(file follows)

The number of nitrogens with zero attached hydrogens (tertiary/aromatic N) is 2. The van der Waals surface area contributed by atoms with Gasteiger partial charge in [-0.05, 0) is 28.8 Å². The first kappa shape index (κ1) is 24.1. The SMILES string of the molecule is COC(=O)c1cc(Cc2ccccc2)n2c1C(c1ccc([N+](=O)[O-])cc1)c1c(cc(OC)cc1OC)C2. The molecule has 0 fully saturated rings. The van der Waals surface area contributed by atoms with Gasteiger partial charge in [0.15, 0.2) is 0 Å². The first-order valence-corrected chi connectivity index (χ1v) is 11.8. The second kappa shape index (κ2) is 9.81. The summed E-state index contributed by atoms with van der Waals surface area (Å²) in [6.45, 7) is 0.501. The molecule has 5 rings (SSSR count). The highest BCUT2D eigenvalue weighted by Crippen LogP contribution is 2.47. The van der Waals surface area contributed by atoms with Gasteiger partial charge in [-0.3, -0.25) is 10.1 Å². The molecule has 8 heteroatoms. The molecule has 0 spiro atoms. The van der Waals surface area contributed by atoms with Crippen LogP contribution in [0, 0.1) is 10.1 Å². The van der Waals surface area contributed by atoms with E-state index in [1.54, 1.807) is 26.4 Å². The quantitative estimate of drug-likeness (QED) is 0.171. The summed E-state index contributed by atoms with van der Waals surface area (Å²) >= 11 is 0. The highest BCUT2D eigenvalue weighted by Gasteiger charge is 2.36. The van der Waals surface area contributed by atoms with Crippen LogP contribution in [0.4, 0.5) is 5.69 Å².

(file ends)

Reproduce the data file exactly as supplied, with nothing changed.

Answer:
The number of nitrogens with zero attached hydrogens (tertiary/aromatic N) is 2. The van der Waals surface area contributed by atoms with Gasteiger partial charge in [-0.05, 0) is 28.8 Å². The first kappa shape index (κ1) is 24.1. The SMILES string of the molecule is COC(=O)c1cc(Cc2ccccc2)n2c1C(c1ccc([N+](=O)[O-])cc1)c1c(cc(OC)cc1OC)C2. The molecule has 0 fully saturated rings. The van der Waals surface area contributed by atoms with Gasteiger partial charge in [0.15, 0.2) is 0 Å². The first-order valence-corrected chi connectivity index (χ1v) is 11.8. The second kappa shape index (κ2) is 9.81. The summed E-state index contributed by atoms with van der Waals surface area (Å²) in [6.45, 7) is 0.501. The molecule has 5 rings (SSSR count). The highest BCUT2D eigenvalue weighted by Crippen LogP contribution is 2.47. The van der Waals surface area contributed by atoms with Gasteiger partial charge in [-0.3, -0.25) is 10.1 Å². The molecule has 8 heteroatoms. The molecule has 0 spiro atoms. The van der Waals surface area contributed by atoms with Crippen LogP contribution in [0, 0.1) is 10.1 Å². The van der Waals surface area contributed by atoms with E-state index in [1.54, 1.807) is 26.4 Å². The quantitative estimate of drug-likeness (QED) is 0.171. The summed E-state index contributed by atoms with van der Waals surface area (Å²) >= 11 is 0. The highest BCUT2D eigenvalue weighted by Gasteiger charge is 2.36. The van der Waals surface area contributed by atoms with Crippen LogP contribution in [0.4, 0.5) is 5.69 Å².